It’s accepted that masturbating to porn once to three times a week won’t have an adverse effect on a man’s intimate life and normal sexual arousal, but doing it everyday might.
Dr. Angela Gregory, a psychosexual therapist at Nottingham University Hospital, advises men suffering from conditions brought on by overuse of pornography is to go at least ninety days without masturbating or looking at porn to reboot the system to normal arousal.Would this be a challenge for guys suffering from this problem? For sure.
Is virtual sex more convenient than real sex? In Japan, a survey carried out by Japan’s Ministry of Health, Labor and Welfare, reported that many men between sixteen and twenty-four have no interest in sex because of their dependance of pornography.
Image from Mandy’s Taking a Few New Clients Photostream Flickr.
Real sex with real women does not excite them, and they simply aren’t bothered. For guys like this, it’s much more convenient to whip out the computer to look at virtual women to enjoy for a couple of minutes.
The Independent UK newspaper summarised that nearly half of Japanese people are starting their 30s without any sexual experience, according to new analysis.The country is facing an abrupt population drop as a burgeoning number of young adults avoid sex and shun romantic relationships.
Many men remarked they “find women scary” as a poll found that 43 per cent of people aged 18 to 34 from the island nation say they are virgins, said the paper.Internet porn was to blame said a woman who was asked her views on the results of the survey.
Danny Choo Flickr Anime Magazines
This brings me neatly to the issue of how men’s minds have been warped through the virtual world of porn. Young men and women are certainly being shown what sex is, how it feels, what its protocol and expectations are, by pornographic training, and this is having troubling results.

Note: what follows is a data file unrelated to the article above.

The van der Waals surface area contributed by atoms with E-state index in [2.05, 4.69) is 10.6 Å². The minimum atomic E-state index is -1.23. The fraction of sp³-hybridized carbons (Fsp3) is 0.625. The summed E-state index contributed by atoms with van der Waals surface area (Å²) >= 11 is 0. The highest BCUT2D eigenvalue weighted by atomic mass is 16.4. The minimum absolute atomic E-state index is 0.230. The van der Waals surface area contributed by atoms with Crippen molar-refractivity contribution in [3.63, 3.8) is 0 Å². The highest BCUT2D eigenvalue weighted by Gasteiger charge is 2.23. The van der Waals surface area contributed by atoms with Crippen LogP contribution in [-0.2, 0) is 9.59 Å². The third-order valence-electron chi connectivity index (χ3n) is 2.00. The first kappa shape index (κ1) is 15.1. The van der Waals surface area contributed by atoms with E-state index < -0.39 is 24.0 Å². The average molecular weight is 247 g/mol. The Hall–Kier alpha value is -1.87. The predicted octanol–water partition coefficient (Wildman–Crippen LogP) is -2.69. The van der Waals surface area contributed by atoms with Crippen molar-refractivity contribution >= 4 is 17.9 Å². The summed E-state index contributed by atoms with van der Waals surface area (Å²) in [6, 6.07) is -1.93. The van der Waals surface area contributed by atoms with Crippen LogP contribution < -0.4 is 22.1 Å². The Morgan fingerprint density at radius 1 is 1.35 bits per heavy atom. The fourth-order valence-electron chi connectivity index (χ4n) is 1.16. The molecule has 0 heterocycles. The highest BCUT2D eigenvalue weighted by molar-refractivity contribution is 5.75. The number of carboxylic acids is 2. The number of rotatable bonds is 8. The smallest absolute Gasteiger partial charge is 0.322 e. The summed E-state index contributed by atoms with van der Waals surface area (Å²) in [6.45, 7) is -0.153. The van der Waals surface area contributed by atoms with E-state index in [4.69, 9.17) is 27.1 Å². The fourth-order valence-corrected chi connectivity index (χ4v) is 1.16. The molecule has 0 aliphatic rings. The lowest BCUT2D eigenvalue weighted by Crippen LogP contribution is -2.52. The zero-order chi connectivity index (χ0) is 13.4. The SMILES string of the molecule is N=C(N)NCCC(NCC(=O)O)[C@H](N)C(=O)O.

In my experience, I’ve noticed that many men have developed precise, narrow tastes when it comes to the kind of women they find desirable. In my personal life, it’s not uncommon to hear male friends discussing a glamour model’s C cup breasts by saying she “needs a boob job to do that job” or fat-shaming a woman because she is bigger than a size 12, the average and most common size of women in Ireland.
Andrea Dworkin, an anti-porn activist since the 80s, made a point that I think many of today’s women would agree with.
“Pornography is not making men into raving beasts. On the contrary: the onslaught of porn is responsible for deadening male libido in relation to real women as ‘porn-worthy’. Far from having to fend of porn-crazed young men, young women are worrying that as mere flesh and blood, they can scarcely get, let alone hold, their attention”.
So said Naomi Wolf after a college campus tour.
In sum: women are now expected to behave like actresses in porn flicks. Emphasis on “actress.” Even porn stars don’t behave that way at home.And how do the actresses act? It’s male fantasy: It’s all about the guy.”
Andy Wilson Black and White Playboy image at Flickr
THE FUTURE OF PORN?
Unfortunately, the more accessible the pornography business becomes, the more it is going to be an issue for women of this generation and beyond.
Will the problems caused in relationships by pornography only stop in another hundred years when men can virtually have sex with the pornstar on the screen? Will the standards for men ever change back to focusing on real women?
I have no idea. All I know is that I know I am not the only woman uncomfortable with the evolution of pornography as it not only effects my own life but the lives of many women across the globe.The objectification of women in porn is sickening because it creates an unattainable fantasy for men.
Generation Porn has literally fucked themselves out of fulfilling sex lives. And that’s the real tragedy.
By Ailsha Davey